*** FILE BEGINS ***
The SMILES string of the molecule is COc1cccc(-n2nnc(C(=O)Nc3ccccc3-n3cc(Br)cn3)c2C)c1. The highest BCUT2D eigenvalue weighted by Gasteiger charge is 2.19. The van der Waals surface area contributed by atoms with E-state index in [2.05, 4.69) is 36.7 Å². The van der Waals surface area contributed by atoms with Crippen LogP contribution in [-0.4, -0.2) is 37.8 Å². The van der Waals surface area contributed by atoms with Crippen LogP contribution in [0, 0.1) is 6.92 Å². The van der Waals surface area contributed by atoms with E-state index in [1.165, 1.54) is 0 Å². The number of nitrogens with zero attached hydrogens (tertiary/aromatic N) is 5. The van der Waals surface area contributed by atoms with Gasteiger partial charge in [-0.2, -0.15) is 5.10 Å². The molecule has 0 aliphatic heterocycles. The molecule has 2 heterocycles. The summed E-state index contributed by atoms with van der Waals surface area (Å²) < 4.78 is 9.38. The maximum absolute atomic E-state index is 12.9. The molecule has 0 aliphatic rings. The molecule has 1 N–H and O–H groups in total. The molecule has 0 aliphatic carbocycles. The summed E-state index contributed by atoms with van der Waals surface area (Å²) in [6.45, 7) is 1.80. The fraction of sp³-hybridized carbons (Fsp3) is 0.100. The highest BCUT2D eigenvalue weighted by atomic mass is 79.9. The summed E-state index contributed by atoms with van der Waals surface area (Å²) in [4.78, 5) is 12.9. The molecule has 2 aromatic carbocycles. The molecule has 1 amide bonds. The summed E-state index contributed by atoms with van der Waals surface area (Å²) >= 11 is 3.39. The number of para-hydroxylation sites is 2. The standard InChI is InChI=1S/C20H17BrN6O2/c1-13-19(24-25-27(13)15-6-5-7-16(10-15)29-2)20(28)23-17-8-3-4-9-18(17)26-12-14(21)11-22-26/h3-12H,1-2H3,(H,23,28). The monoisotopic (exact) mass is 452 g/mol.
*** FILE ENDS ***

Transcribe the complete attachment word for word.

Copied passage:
The SMILES string of the molecule is COc1cccc(-n2nnc(C(=O)Nc3ccccc3-n3cc(Br)cn3)c2C)c1. The highest BCUT2D eigenvalue weighted by Gasteiger charge is 2.19. The van der Waals surface area contributed by atoms with E-state index in [2.05, 4.69) is 36.7 Å². The van der Waals surface area contributed by atoms with Crippen LogP contribution in [-0.4, -0.2) is 37.8 Å². The van der Waals surface area contributed by atoms with Crippen LogP contribution in [0, 0.1) is 6.92 Å². The van der Waals surface area contributed by atoms with E-state index in [1.165, 1.54) is 0 Å². The number of nitrogens with zero attached hydrogens (tertiary/aromatic N) is 5. The van der Waals surface area contributed by atoms with Gasteiger partial charge in [-0.2, -0.15) is 5.10 Å². The molecule has 0 aliphatic heterocycles. The molecule has 2 heterocycles. The summed E-state index contributed by atoms with van der Waals surface area (Å²) < 4.78 is 9.38. The maximum absolute atomic E-state index is 12.9. The molecule has 0 aliphatic rings. The molecule has 1 N–H and O–H groups in total. The molecule has 0 aliphatic carbocycles. The summed E-state index contributed by atoms with van der Waals surface area (Å²) in [6.45, 7) is 1.80. The fraction of sp³-hybridized carbons (Fsp3) is 0.100. The highest BCUT2D eigenvalue weighted by atomic mass is 79.9. The summed E-state index contributed by atoms with van der Waals surface area (Å²) in [4.78, 5) is 12.9. The molecule has 2 aromatic carbocycles. The molecule has 1 amide bonds. The summed E-state index contributed by atoms with van der Waals surface area (Å²) >= 11 is 3.39. The number of para-hydroxylation sites is 2. The standard InChI is InChI=1S/C20H17BrN6O2/c1-13-19(24-25-27(13)15-6-5-7-16(10-15)29-2)20(28)23-17-8-3-4-9-18(17)26-12-14(21)11-22-26/h3-12H,1-2H3,(H,23,28). The monoisotopic (exact) mass is 452 g/mol.